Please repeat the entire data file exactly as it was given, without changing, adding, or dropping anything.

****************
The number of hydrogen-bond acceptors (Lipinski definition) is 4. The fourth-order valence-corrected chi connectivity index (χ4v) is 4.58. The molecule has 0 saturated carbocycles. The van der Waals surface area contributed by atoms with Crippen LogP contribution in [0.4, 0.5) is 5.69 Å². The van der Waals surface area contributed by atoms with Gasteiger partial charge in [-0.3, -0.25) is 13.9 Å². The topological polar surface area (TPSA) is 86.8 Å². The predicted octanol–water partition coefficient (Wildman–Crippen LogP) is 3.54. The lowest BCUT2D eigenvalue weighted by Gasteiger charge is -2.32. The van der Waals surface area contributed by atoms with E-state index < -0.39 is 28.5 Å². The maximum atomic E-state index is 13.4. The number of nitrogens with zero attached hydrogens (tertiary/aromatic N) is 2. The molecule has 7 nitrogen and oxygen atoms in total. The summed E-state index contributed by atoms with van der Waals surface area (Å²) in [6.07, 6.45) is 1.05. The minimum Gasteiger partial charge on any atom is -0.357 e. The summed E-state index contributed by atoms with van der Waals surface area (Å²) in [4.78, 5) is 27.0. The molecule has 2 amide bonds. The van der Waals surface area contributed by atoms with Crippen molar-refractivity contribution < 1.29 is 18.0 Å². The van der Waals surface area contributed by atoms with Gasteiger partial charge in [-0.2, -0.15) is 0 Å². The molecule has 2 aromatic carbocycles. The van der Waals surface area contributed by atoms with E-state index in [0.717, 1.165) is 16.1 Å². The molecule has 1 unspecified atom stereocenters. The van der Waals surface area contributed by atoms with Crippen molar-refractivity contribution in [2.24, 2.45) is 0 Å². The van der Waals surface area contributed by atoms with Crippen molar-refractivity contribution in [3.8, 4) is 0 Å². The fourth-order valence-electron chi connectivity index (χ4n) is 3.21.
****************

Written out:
The number of hydrogen-bond acceptors (Lipinski definition) is 4. The fourth-order valence-corrected chi connectivity index (χ4v) is 4.58. The molecule has 0 saturated carbocycles. The van der Waals surface area contributed by atoms with Crippen LogP contribution in [0.4, 0.5) is 5.69 Å². The van der Waals surface area contributed by atoms with Gasteiger partial charge in [-0.3, -0.25) is 13.9 Å². The topological polar surface area (TPSA) is 86.8 Å². The predicted octanol–water partition coefficient (Wildman–Crippen LogP) is 3.54. The lowest BCUT2D eigenvalue weighted by Gasteiger charge is -2.32. The van der Waals surface area contributed by atoms with E-state index < -0.39 is 28.5 Å². The maximum atomic E-state index is 13.4. The number of nitrogens with zero attached hydrogens (tertiary/aromatic N) is 2. The molecule has 7 nitrogen and oxygen atoms in total. The summed E-state index contributed by atoms with van der Waals surface area (Å²) in [6.07, 6.45) is 1.05. The minimum Gasteiger partial charge on any atom is -0.357 e. The summed E-state index contributed by atoms with van der Waals surface area (Å²) in [4.78, 5) is 27.0. The molecule has 2 amide bonds. The van der Waals surface area contributed by atoms with Crippen molar-refractivity contribution < 1.29 is 18.0 Å². The van der Waals surface area contributed by atoms with Gasteiger partial charge in [-0.2, -0.15) is 0 Å². The molecule has 2 aromatic carbocycles. The van der Waals surface area contributed by atoms with E-state index in [0.717, 1.165) is 16.1 Å². The molecule has 1 unspecified atom stereocenters. The van der Waals surface area contributed by atoms with Crippen molar-refractivity contribution in [2.24, 2.45) is 0 Å². The van der Waals surface area contributed by atoms with Crippen molar-refractivity contribution in [3.8, 4) is 0 Å². The fourth-order valence-electron chi connectivity index (χ4n) is 3.21.